One could tell the tax-gatherer's house a mile away by its prosperous appearance, and the kind of courtyard round it, closed in with a solid breast-high log fence; for in these days the hated official may at any moment find his house besieged by a mob of vodka-maddened moujiks and implacable women.

Its members are classified by the merest external circumstances, and thus are more certain to be thrown out of their true positions than if no principle of arrangement were attempted. In one part of the procession we see men of landed estate or moneyed capital gravely keeping each other company, for the preposterous reason that they chance to have a similar standing in the tax-gatherer's book.

Go to the dead man and ask for the price of his coffin; or to the babe for a nurse-fee! You will get paid as soon. A tax-gatherer's bill? Be thankful if he does not take the dish with the sop!"

Walter parried the stroke, and then, being roused to perfect phrensy by the insult which his daughter had received and the insolence of the tax-gatherer, he brought his club down upon the tax-gatherer's head with such a blow as to break his skull and kill him on the spot. The blow was so violent that the man's brains were scattered all about the floor.

I demand to have the Ruffian employed, perforce, in hewing wood and drawing water somewhere for the general service, instead of hewing at her Majesty's subjects and drawing their watches out of their pockets. If this be termed an unreasonable demand, then the tax-gatherer's demand on me must be far more unreasonable, and cannot be otherwise than extortionate and unjust.

While thus reviewing my notes, I discovered that many points, which all scribbling travellers are expected to notice, had been omitted; but a few pages of miscellaneous observations will, I think, supply all that can be expected from so idle a pen. American Cooking Evening Parties Dress Sleighing Money-getting Habits Tax-Gatherer's Notice Indian Summer Anecdote of the Duke of Saxe-Weimar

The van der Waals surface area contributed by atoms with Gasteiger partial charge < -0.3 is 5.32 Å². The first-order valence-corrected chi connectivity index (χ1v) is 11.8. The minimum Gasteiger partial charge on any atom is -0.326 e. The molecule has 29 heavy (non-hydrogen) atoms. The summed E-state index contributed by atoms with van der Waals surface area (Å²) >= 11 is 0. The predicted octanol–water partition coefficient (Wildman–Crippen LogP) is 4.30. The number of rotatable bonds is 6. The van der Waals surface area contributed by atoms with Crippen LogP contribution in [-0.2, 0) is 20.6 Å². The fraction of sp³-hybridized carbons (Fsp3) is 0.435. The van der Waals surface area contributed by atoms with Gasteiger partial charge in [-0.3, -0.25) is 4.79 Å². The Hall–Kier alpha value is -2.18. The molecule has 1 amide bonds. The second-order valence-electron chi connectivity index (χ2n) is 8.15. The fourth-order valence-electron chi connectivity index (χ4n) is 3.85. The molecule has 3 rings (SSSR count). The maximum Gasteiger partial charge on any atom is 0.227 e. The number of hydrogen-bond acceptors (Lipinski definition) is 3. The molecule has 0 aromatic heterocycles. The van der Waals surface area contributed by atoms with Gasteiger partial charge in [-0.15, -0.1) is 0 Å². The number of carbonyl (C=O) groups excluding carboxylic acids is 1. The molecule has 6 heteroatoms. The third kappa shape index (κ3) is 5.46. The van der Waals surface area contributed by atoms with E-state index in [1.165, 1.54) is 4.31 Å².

"And the salt is for a bath for his feet, is it?" The woman nodded. "Well," I said, as Maignan came in with my saddlebags and laid them on the floor, "he will swear still louder when he gets the bill, I should think." "Bill?" the housewife answered bitterly, looking up again from her pots. "A tax-gatherer's bill?

He liked to get away from his disciples, and from Lazarus and Martha and Mary of Bethany, and go to the rich, cosmopolitan houses and hear the tax-gatherer's talk and see the young Roman captains swaggering with their swords and making eyes at Mary of Magdala. He was the sublimest rebel that ever lived. He said, "The spirit blows where it wills.

The two men involuntarily glanced round them for the satisfaction of the contrast Murchison evoked, though neither of them, from motives of vague delicacy, felt inclined to dwell upon it. John Murchison had the shyness of an artist in his commercial success, and the minister possibly felt that his relation toward the prosperity of a member had in some degree the embarrassment of a tax-gatherer's.

But still, even the present times of decay, and when the Union is preparing to carry away our superior courts, and the remains of our bar to Westminster, and to turn that beautiful building upon the quay into a barrack like the Linen Hall, or an English tax-gatherer's office like the Custom House, there are many learned, accomplished, and respectable lawyers at the Irish bar, and far be it from me to doubt but that any Irish lawyer who might undertake my defence would loyally exert himself as the lofty idea of professional honour commands to save me from a conviction.